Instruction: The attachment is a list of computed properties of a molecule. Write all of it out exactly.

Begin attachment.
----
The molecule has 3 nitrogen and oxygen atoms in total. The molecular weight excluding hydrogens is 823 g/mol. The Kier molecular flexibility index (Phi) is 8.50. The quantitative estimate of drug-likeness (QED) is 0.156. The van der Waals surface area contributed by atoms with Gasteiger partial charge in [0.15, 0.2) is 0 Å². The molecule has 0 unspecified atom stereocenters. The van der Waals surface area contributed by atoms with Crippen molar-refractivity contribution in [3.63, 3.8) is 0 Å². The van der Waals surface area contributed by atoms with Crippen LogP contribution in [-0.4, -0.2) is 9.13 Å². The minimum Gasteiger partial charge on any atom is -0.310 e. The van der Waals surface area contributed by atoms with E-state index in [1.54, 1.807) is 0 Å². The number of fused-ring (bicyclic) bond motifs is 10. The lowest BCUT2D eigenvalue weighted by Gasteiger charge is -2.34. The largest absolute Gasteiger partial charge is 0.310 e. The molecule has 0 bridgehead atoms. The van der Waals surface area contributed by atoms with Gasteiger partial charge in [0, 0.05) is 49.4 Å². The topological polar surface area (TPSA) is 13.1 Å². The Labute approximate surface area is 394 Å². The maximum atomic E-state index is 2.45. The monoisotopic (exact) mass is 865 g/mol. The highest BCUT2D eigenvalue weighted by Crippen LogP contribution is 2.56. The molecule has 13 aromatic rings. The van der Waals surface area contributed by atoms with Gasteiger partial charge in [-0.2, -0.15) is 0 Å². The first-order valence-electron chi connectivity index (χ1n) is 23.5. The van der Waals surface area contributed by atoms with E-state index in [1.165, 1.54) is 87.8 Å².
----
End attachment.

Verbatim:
The molecule has 3 nitrogen and oxygen atoms in total. The molecular weight excluding hydrogens is 823 g/mol. The Kier molecular flexibility index (Phi) is 8.50. The quantitative estimate of drug-likeness (QED) is 0.156. The van der Waals surface area contributed by atoms with Gasteiger partial charge in [0.15, 0.2) is 0 Å². The molecule has 0 unspecified atom stereocenters. The van der Waals surface area contributed by atoms with Crippen molar-refractivity contribution in [3.63, 3.8) is 0 Å². The van der Waals surface area contributed by atoms with Crippen LogP contribution in [-0.4, -0.2) is 9.13 Å². The minimum Gasteiger partial charge on any atom is -0.310 e. The van der Waals surface area contributed by atoms with E-state index in [1.54, 1.807) is 0 Å². The number of fused-ring (bicyclic) bond motifs is 10. The lowest BCUT2D eigenvalue weighted by Gasteiger charge is -2.34. The largest absolute Gasteiger partial charge is 0.310 e. The molecule has 0 bridgehead atoms. The van der Waals surface area contributed by atoms with Gasteiger partial charge in [0, 0.05) is 49.4 Å². The topological polar surface area (TPSA) is 13.1 Å². The Labute approximate surface area is 394 Å². The maximum atomic E-state index is 2.45. The monoisotopic (exact) mass is 865 g/mol. The highest BCUT2D eigenvalue weighted by Crippen LogP contribution is 2.56. The molecule has 13 aromatic rings. The van der Waals surface area contributed by atoms with Gasteiger partial charge in [-0.2, -0.15) is 0 Å². The first-order valence-electron chi connectivity index (χ1n) is 23.5. The van der Waals surface area contributed by atoms with E-state index in [1.165, 1.54) is 87.8 Å².